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Alexej von Jawlensky was a Russian-German painter who also worked in Switzerland and Germany. As an expressionist painter, Jawlensky was part of the group of artists known as Der Blaue Reiter initiated by Wassily Kandinsky and Franz Marc.

In 1904/1905 the first Japonisms appeared in Jawlensky's oeuvre. Under the stylistic influence of van Gogh, two still lifes with a Japan doll were created at that time as "motivic Japonisms". From this time on, one can increasingly observe a peculiarity that was to become one of Jawlensky's trademarks. It is the habit of framing his paintings with a dark blue or black-blue line. Their origin is seen as an adoption from Japanese woodblock printmaking, which Jawlensky already knew at that time and possibly already collected. It is also conceivable, however, that he became acquainted with this type of framing by the Nabis.

The most famous Japanese influenced paintings by Jawlensky are his portraits of the dancer Sacharoff. The portraits in the Lenbachhaus in Munich and in the Staatsgalerie in Stuttgart with the title The White Pen have a poster-like effect. A special position is occupied by his lady with fan in the Museum Wiesbaden, who also depicts the dancer Sacharoff, who was often painted in women's clothes.

Among Jawlensky's outstanding paintings in 1912 is his Self-Portrait, a grandiose staging of himself that would not be possible without Japanese models. For many viewers, the self-portrait has an alienating effect and reminds them of something foreign. The unusual, exotic-looking application of paint to the face also contributes to this. On the other hand, a look at the surviving sheets of Jawlensky's Japan collection, especially the actor portrait of Toyohara Kunichika (1835-1900), makes it clear that Japanese art is a source of his artistic inspiration.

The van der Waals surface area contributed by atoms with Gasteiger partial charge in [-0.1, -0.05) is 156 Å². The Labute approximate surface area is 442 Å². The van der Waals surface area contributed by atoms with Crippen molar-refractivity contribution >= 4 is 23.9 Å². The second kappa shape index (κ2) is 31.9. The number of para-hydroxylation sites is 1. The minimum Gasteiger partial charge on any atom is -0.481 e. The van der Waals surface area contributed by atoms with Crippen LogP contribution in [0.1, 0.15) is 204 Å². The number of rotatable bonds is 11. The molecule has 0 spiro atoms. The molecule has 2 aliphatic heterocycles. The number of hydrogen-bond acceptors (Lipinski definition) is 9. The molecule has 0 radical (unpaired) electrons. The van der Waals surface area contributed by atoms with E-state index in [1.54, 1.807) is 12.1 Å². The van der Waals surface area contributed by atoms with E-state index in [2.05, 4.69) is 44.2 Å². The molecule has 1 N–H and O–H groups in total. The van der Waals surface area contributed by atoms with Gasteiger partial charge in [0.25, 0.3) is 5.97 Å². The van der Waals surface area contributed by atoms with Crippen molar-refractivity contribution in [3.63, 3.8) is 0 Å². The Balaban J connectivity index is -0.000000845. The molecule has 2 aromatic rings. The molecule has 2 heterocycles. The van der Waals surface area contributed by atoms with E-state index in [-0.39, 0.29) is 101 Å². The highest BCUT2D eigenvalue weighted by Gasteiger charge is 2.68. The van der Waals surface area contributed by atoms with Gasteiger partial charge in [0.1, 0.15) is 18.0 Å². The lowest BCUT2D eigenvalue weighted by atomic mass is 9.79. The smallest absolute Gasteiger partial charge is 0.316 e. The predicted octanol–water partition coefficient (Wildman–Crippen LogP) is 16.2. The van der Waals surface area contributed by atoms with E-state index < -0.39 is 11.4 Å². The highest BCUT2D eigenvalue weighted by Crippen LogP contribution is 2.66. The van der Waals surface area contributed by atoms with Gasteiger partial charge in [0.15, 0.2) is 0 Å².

When Jawlensky became acquainted with Japanese woodblock prints and drew from them to renew his own work, an open-mindedness for Japanese art was already a tradition in Western art history. But he transformed himself like no European painter before him, capturing the Japanese mastery of capturing characters and portraying moods as his trademark. Not only is the expressionist work of the "head painter" Jawlensky influenced by this, but it extends through the series of his variations, Mystical Heads, Saviour's Faces, Abstract Heads and Christ's Heads to the meditations of his late work.